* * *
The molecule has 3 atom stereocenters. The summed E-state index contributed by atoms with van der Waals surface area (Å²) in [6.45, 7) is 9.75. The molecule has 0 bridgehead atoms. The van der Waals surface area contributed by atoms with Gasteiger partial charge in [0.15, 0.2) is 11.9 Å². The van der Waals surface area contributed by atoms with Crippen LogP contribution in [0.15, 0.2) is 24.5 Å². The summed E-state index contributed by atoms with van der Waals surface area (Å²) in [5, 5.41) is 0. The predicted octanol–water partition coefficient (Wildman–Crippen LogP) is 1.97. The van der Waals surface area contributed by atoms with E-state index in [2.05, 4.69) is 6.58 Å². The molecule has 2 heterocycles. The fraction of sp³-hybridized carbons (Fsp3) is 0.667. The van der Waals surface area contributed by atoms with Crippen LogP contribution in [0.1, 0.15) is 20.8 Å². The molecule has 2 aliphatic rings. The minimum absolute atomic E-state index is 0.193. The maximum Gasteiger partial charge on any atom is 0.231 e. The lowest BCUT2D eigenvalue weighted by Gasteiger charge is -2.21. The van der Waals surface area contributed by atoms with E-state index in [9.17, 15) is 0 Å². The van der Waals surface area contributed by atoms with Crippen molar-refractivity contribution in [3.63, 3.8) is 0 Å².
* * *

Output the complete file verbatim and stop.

The molecule has 3 atom stereocenters. The summed E-state index contributed by atoms with van der Waals surface area (Å²) in [6.45, 7) is 9.75. The molecule has 0 bridgehead atoms. The van der Waals surface area contributed by atoms with Gasteiger partial charge in [0.15, 0.2) is 11.9 Å². The van der Waals surface area contributed by atoms with Crippen LogP contribution in [0.15, 0.2) is 24.5 Å². The summed E-state index contributed by atoms with van der Waals surface area (Å²) in [5, 5.41) is 0. The predicted octanol–water partition coefficient (Wildman–Crippen LogP) is 1.97. The van der Waals surface area contributed by atoms with E-state index in [2.05, 4.69) is 6.58 Å². The molecule has 2 heterocycles. The fraction of sp³-hybridized carbons (Fsp3) is 0.667. The van der Waals surface area contributed by atoms with Crippen LogP contribution in [0.1, 0.15) is 20.8 Å². The molecule has 2 aliphatic rings. The minimum absolute atomic E-state index is 0.193. The maximum Gasteiger partial charge on any atom is 0.231 e. The lowest BCUT2D eigenvalue weighted by Gasteiger charge is -2.21. The van der Waals surface area contributed by atoms with E-state index in [9.17, 15) is 0 Å². The van der Waals surface area contributed by atoms with Crippen molar-refractivity contribution in [3.63, 3.8) is 0 Å².